A thread in the java forum on Facebook posed the following question:

What is an intern() method in the String class how does it work..?

There are many explanations,but following is the best which I found/know.

String s1 = new String(“Hello”);
String s2 = new String(“Hello”);
System.out.println(s1.equals(s2));            // true (Since both objects contain the same data.)
System.out.println(s1==s2);                      // false SINCE s1 & s2 are two different instances.
System.out.println(s1.intern()==s2.intern()); // TRUE…EXPLANATION BELOW.



the equals() method can be fairly slow, as it involves a character-by-character comparison of the strings.Since the == method compares identity, all it has to do is compare two pointers to see if they are the same, and obviously it will be much faster than equals().
So if we are going to be comparing the same strings “REPEATEDLY”, we can get a significant performance advantage by reducing it to an identity comparison rather than an equality comparison.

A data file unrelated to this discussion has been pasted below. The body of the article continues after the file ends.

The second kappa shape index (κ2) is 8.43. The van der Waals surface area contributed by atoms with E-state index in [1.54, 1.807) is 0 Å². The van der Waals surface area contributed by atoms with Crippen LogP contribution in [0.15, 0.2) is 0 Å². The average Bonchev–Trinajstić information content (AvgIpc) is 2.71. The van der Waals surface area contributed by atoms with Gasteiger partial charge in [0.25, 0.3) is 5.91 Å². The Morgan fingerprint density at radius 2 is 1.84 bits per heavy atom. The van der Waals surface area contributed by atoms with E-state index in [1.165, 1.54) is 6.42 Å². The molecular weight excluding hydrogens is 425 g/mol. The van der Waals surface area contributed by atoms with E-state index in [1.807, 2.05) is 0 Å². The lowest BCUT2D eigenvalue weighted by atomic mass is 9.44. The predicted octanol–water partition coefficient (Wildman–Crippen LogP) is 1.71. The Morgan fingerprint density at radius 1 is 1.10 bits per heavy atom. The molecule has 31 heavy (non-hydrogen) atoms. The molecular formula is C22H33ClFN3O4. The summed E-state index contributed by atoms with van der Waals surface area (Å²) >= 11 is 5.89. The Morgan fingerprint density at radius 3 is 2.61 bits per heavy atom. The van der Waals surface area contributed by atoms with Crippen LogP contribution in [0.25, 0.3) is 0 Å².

The basic algorithm is:

1) Create a hash set of Strings
2) Check to see if the String we’re dealing with is already in the set
3) If so, return the one from the set
4) Otherwise, add this string to the set and return it

After following this algorithm, we are guaranteed that if two strings contain the same characters, they are also the same instance.
This means that we can safely compare strings using == rather than equals(),gaining a significant performance advantage with “REPEATED” comparisons.

Java already includes an implementation of the algorithm above. It’s the intern() method.

All constant strings that appear in a class are automatically interned.
For example:
protected final static String fVersionSymbol = “version”.intern();